huguenots of spitalfields
huguenots of spitalfields
huguenots of spitalfields
huguenots of spitalfields
huguenots of spitalfields
huguenots of spitalfields

2018 will mark the three hundred year anniversary of the founding of the French Hospital.  Here are some dates for your diaries to mark this celebration:


Wednesday, 21 March 2018 - Conference on Housing: Exploring the way forward for an ageing population at the Wellcome Collection, London

Saturday, 30 June 2018 - Anniversary Celebration at the French Protestant Church of London

Saturday, 15 September 2018 - Huguenot Day at The French Hospital & Huguenot Museum

Friday, 19 October 2018 - Celebration Dinner at the Garrick Club in London

Saturday, 1 December 2018 - Christmas Celebration in Canterbury

There is currently a group exhibition on show until 29th November 2017 at Oxford House in Bethnal Green, Derbyshire Street, Bethnal Green, London E2 6HG.  This is a collaboration between Sarah-Jane Field, John Umney and Keith Greenough.  Below are a couple of links to information on the Oxford House website.

The event is also a fundraiser for Oxford House in Bethnal Green. Recently its old building has been placed on the Buildings at Risk Register by Historic England due to the damage being caused by rain water coming through a very old roof. All of the proceeds from sales on prints and donations at the exhibition will go the regeneration fund.

There are still some events to come at the Huguenot Museum this autumn.

Amanda Thomas, from Friends of Medway Archives (FOMA) wlll give a talk on the significance of Huguenot refugees & their descendants in the Industrial Revolution. By the eighteenth century innovators like the papermaker Henry Fourdrinier and silk weaver George Courtauld were among many making their own unique contribution to British industry. Huguenot involvement in science, technology and engineering is perhaps less well known than the decorative arts, but just as important. Huguenots were involved in the design and manufacture of high quality consumer goods, including watches and clocks.  Without these Britain’s factories would not have operated so efficiently and the new steam-powered locomotives transporting goods to Britain’s ports and cities would not have run on time. Sat 28 October, 2-3.30 £10 including museum admission.

Dr Kathy Chater is well known for her regular talks on tracing Huguenot ancestry, but she returns in November with a different subject, The Legacy of the Huguenots in France in World War II. Many years ago she discovered that one branch of her Huguenot ancestors came from Dieulefit, a small town that in 2008 was awarded the title ‘Righteous Among The Nations’ by Yad Veshem, the Holocaust Research Centre. Another town, Le Chambon-sur-Lignon, has the same honour, both for helping Jewish people during the Second World War. Both places have strong Protestant history and individuals in both towns said they were inspired by the persecution of their Huguenot ancestors and drew strength from the legacy of resistance. Thurs 9 November 1-2.30pm £10 including museum admission.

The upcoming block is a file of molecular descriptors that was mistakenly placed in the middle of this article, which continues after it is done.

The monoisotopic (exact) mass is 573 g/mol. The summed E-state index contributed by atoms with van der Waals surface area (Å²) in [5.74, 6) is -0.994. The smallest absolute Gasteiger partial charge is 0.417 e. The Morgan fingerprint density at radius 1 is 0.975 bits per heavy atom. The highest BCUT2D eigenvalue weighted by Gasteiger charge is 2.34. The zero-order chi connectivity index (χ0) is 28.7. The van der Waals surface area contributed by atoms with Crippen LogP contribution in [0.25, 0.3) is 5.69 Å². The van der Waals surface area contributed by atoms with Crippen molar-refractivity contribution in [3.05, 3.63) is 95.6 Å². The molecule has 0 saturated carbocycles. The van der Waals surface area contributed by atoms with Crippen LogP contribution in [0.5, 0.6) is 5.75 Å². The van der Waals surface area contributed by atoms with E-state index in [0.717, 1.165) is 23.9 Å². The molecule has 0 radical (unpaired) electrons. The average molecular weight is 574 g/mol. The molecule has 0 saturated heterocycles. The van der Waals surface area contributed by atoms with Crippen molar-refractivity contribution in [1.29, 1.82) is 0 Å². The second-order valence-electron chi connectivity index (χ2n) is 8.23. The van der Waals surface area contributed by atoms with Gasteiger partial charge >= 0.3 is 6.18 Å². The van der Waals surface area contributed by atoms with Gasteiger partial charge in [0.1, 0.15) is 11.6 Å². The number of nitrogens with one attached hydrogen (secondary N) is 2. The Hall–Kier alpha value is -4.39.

18 November 10am-4pm
Memory Mats
Come and learn the age-old craft of rag-rug making, inspired by Huguenot textiles. £45 pp

This popular family programme continues with Storytime on Thursday mornings and the Saturday Club on the first Saturday of the month when the Huguenot Museum invites families to enjoy a different craft each month. Both activities are drop in and charges apply.

For more details on all programmes including booking information see the Huguenot Museum website

For more information please contact Dinah Winch This email address is being protected from spambots. You need JavaScript enabled to view it. 01634 789347.
ts were also significant in the development of banking and insurance, science, the arts, the church and the army.
The Huguenots largely settled in the South East of England: in Kent (Canterbury, Rye, Sandwich), East Anglia (Ipswich and Norwich) and London (the City, Soho, Spitalfields, Wandsworth, Westminster, Greenwich). One estimate suggests that one in six people in England are descended from Huguenots and our volunteers can assist people with tracing their Huguenot ancestors.

Huguenot Museum
Open: Wednesday-Saturday, 10am-5pm (last admission 4.15pm).
Tickets: Adults £4, Concessions £3, Children under 5 free, Family Ticket £10.
Gift Aid your ticket, at no extra cost, for a ticket valid for 12 months

The following has recently been published and there will be a launch at the next meeting of the Huguenot Society on 29th November.

Huguenot Networks, 1560-1780: the interactions and impact of a Protestant minority in Europe (Routledge at Taylor and Francis, 2017).  The volume arises from the 2015 conference, although it is not exactly the conference proceedings.  The link is below.

Edited volume Huguenot Networks just published, see

Dr Vivienne Larminie
Senior research fellow (1640-1660), History of Parliament Trust;

Associate research editor C17th, _Oxford Dictionary of National Biography_ 


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